The arrangements for the expedition into the interior, undertaken by Mr. Eyre, having been completed, His Excellency the Governor and Mrs. Gawler issued cards to a number of the principal colonists and personal friends of Mr. Eyre, to meet him at Government House on the morning of his departure. On Thursday last accordingly (the anniversary of Waterloo, in which His Excellency and the gallant 52nd bore so conspicuous a part) a very large party of ladies and gentlemen assembled. After an elegant DEJEUNER A LA FOURCHETTE, His Excellency the Governor rose and spoke as nearly as we could collect, as follows:—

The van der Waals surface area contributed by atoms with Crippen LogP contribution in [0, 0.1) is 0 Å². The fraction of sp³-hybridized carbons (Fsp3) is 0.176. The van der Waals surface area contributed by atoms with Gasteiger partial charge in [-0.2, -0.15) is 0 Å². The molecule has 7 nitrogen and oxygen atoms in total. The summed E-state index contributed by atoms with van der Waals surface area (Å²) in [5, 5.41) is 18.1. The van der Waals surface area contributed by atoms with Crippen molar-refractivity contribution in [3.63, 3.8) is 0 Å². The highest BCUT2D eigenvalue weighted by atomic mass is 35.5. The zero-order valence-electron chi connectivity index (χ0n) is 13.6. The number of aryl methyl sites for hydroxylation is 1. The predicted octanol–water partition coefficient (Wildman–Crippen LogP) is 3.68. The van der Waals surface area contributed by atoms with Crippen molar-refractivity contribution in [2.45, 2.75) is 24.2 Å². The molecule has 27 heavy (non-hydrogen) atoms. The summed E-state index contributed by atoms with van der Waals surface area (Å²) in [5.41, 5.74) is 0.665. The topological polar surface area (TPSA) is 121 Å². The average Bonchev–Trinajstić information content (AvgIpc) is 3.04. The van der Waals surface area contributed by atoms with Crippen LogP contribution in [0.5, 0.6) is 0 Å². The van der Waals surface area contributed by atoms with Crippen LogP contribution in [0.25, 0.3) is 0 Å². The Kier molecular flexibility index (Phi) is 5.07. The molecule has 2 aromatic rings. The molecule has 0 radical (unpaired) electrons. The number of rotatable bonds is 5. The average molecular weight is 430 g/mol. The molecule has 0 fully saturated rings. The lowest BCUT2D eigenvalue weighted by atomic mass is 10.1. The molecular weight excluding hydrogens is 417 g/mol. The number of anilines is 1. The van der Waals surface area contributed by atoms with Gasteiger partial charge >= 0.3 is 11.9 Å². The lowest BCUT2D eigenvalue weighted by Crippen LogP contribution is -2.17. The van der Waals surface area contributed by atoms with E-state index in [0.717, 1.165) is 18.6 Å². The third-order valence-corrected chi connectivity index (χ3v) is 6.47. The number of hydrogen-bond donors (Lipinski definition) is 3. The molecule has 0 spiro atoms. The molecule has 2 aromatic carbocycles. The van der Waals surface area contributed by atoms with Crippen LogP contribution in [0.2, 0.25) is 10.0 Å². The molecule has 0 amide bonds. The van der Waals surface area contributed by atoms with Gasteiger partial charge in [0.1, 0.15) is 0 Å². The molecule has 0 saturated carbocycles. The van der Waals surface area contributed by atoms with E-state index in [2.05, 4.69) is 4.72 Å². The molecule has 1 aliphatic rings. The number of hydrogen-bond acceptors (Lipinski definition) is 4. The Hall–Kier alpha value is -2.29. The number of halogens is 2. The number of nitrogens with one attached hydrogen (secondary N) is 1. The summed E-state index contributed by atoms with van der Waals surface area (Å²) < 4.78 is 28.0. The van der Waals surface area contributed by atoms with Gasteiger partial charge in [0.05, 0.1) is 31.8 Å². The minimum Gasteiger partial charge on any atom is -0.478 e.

“We are assembled to promote one of the most important undertakings that remain to be accomplished on the face of the globe—the discovery of the interior of Australia. As Captain Sturt in substance remarked in a recent lecture, of the five great divisions of the earth, Europe is well known; Asia and America have been generally searched out; the portion that remains to be known of Africa is generally unfavourable for Europeans, and probably unfit for colonization; but Australia, our great island continent, with a most favourable climate, still remains unpenetrated, mysterious, and unknown. Without doing injustice to the enterprising attempts of Oxley, Sturt, and Mitchell, I must remark that they were commenced from a very unfavourable point—from the eastern and almost south–eastern extremity of the island—and consequently the great interior still remains untouched by them, the south–eastern corner alone having been investigated. As Captain Sturt some years since declared, this Province is the point from which expeditions to the deep interior should set out. This principle, I know, has been acknowledged by scientific men in Europe; and it is most gratifying to see the spirit with which our Colonists on the present occasion have answered to the claim which their position imposes upon them. Mr. Eyre goes forth this day, to endeavour to plant the British flag—the flag which in the whole world has “braved for a thousand years the battle and the breeze”—on the tropic of Capricorn (as nearly as possible in 135 degrees or 136 degrees of longitude) in the very centre of our island continent. On this day twenty–five years since, commencing almost at this very hour, the British flag braved indeed the battle, and at length floated triumphant in victory on the field of Waterloo. May a similar glorious success attend the present undertaking! Mr. Eyre goes forth to brave a battle of a different kind, but which in the whole, may present dangers equal to those of Waterloo. May triumph crown his efforts, and may the British flag, planted by him in the centre of Australia, wave for another thousand years over the pence and prosperity of the mighty population which immigration is pouring in upon us! Of the immediate results of his journey, no one, indeed, can at present form a solid conjecture. Looking to the dark side, he may traverse a country useless to man; but contemplating the bright side, and remembering that but a few years since Sturt, setting off on an equally mysterious course, laid the foundation for the large community in which we dwell, it is in reason to hope that Mr. Eyre will discover a country which may derive support from us, and increase the prosperity of our Province. I must express my gratification at the manner in which this enterprise, noble, let its results be what they may, has been supported by our colonists at large. It is a greater honor to be at the head of the government of a colony of enlightened and enterprising men, than at that of an empire of enslaved and ignorant beings in the form of men. I count it so. May the zeal which has been exhibited in the colony in the promotion of every good and useful work ever continue. Some ladies of Adelaide have worked a British Union Jack for Mr. Eyre. Captain Sturt will be their representative to present it to him. After that we will adjourn to the opposite rooms to invoke a blessing on the enterprise. All here, and I believe the whole colony, give to Mr. Eyre their best wishes, but to good wishes right–minded men always add fervent prayers. There is an Almighty invisible Being in whose hands are all events—man may propose, but it is for God only to dispose—let us therefore implore his protection.”